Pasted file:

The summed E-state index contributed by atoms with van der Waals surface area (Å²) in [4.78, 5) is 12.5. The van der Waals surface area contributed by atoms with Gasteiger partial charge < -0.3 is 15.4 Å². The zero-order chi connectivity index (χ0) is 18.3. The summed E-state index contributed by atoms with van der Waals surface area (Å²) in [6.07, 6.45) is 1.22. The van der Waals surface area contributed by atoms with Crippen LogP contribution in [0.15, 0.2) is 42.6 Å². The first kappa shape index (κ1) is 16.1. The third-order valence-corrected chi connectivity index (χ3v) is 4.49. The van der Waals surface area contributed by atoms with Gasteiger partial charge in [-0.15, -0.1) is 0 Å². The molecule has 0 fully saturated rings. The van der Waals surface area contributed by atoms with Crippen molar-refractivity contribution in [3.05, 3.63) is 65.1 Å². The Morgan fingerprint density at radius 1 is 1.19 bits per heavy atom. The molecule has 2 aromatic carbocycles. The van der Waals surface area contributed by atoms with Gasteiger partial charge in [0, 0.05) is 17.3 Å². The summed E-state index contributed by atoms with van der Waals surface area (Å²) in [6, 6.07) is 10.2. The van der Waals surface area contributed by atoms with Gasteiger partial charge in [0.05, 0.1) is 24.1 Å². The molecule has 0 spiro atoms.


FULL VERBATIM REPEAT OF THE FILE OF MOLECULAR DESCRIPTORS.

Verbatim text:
The summed E-state index contributed by atoms with van der Waals surface area (Å²) in [4.78, 5) is 12.5. The van der Waals surface area contributed by atoms with Gasteiger partial charge < -0.3 is 15.4 Å². The zero-order chi connectivity index (χ0) is 18.3. The summed E-state index contributed by atoms with van der Waals surface area (Å²) in [6.07, 6.45) is 1.22. The van der Waals surface area contributed by atoms with Crippen LogP contribution in [0.15, 0.2) is 42.6 Å². The first kappa shape index (κ1) is 16.1. The third-order valence-corrected chi connectivity index (χ3v) is 4.49. The van der Waals surface area contributed by atoms with Gasteiger partial charge in [-0.15, -0.1) is 0 Å². The molecule has 0 fully saturated rings. The van der Waals surface area contributed by atoms with Crippen molar-refractivity contribution in [3.05, 3.63) is 65.1 Å². The Morgan fingerprint density at radius 1 is 1.19 bits per heavy atom. The molecule has 2 aromatic carbocycles. The van der Waals surface area contributed by atoms with Gasteiger partial charge in [0, 0.05) is 17.3 Å². The summed E-state index contributed by atoms with van der Waals surface area (Å²) in [6, 6.07) is 10.2. The van der Waals surface area contributed by atoms with Gasteiger partial charge in [0.05, 0.1) is 24.1 Å². The molecule has 0 spiro atoms.